Academic journal article Independent Review

Cultural Diversity and Liberal Society: A Case for Reprivatizing Culture

Academic journal article Independent Review

Cultural Diversity and Liberal Society: A Case for Reprivatizing Culture

Article excerpt

Cultural diversity is an enduring fact of social life. Cultural differences exist within nations, and nations share a planet that is home to many different cultures. Even in the most homogenous of countries, where people recognize common ethnicity, speak the same language, and for the most part share one faith, there are subcultures shaped by conditions such as cast, occupation, wealth, and geography. In many countries, different ethnic, linguistic, and religious communities interact while seeking to retain their group identifies. In the history of humankind, it is difficult to find a social system more tolerant of diversity than liberal society. Religious and ethnic minorities live under the protection of liberal institutions, and even groups that bitterly oppose liberalism flourish within liberal democracies so long as they observe the laws of the land. Yet not all cultures are compatible with liberalism in the classical sense, and the failure to recognize this fact may imperil liberal society. The challenge for liberal society is to maintain the greatest degree of freedom compatible with its own existence. In this article, I consider the classical liberal responses to certain key questions that cultural diversity poses. Note that I use the term liberal in its classical sense, not in the modern North American sense.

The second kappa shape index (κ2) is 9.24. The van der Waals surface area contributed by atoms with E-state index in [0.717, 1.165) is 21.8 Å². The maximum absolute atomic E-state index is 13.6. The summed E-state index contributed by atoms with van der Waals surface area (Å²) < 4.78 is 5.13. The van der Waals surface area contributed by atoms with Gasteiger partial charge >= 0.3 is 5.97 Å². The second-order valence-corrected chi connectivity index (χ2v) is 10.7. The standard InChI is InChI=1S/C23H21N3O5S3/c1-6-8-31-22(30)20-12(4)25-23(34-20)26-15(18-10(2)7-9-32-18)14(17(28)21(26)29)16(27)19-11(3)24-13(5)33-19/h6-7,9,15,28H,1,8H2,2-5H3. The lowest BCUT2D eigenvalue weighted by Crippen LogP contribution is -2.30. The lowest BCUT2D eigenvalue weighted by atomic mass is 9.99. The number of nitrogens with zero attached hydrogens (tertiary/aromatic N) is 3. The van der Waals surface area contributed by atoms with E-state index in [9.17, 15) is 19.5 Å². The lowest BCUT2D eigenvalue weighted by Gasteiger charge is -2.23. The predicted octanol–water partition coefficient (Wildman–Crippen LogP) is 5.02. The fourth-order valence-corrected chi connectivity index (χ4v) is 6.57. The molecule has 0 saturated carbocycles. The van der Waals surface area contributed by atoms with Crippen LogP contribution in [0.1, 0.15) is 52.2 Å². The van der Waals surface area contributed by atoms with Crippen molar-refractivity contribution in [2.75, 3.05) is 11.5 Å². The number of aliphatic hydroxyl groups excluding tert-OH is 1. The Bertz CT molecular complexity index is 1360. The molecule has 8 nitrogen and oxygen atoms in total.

Cultural diversity raises five issues for liberal society. The first concerns the extent to which liberal society can or should tolerate the illiberal norms and practices of cultural communities within it. How can liberal society protect its institutional flame-work without harming itself?. The second concerns cultural groups' claims for state aid in the preservation of their cultures. I consider here the politics and philosophy of multiculturalism. The third concerns cultural groups' claims for political self-determination leading to various degrees of devolution of power, from federal arrangements to complete separation. This kind of claim is most plausible when an ethnic, linguistic, or religious community occupies a historical homeland that has been forcibly absorbed into a larger state. The fourth concerns immigration into liberal societies. Will large-scale immigration of persons from culturally different parts of the world weaken the institutions of liberal society? If so, what is the appropriate liberal response? The fifth concerns the defense of liberal society against its external enemies. Samuel Huntington's thesis that in the post-Cold War era the major sources of conflict are not ideological but cultural, though flawed by its attempt to separate culture from ideology, nevertheless highlights the cultural element in the hostility that liberal society evokes (1996, 28). This last issue raises a plethora of questions that cannot be given the critical attention they merit within the limits of this article and hence must be left for another day.

In the following section, I explain the sense in which liberal society is understood in this article. I identify the fundamental value of liberal society as the freedom of choice. In the remainder of the article, I discuss in more depth the appropriate liberal responses to the first four issues raised. This article is not an attempt to resolve all these issues, but rather a discussion of the liberal principles relevant to their resolution.

Liberal Society

The liberal society of this inquiry is an ideal type that does not exist. Most societies that are considered liberal fall well short of this ideal. So why base this discussion on the nonexistent instead of the real? A useful way of improving our condition is to posit an ideal model and see how it works in relation to the problems we wish to solve. If the model is seen to work well, it will provide guidance to action, and if it is seen to fail, we still benefit from knowing why.

Two ideal models of liberal society compete for our attention. One is the natural order of the anarchist libertarian. …

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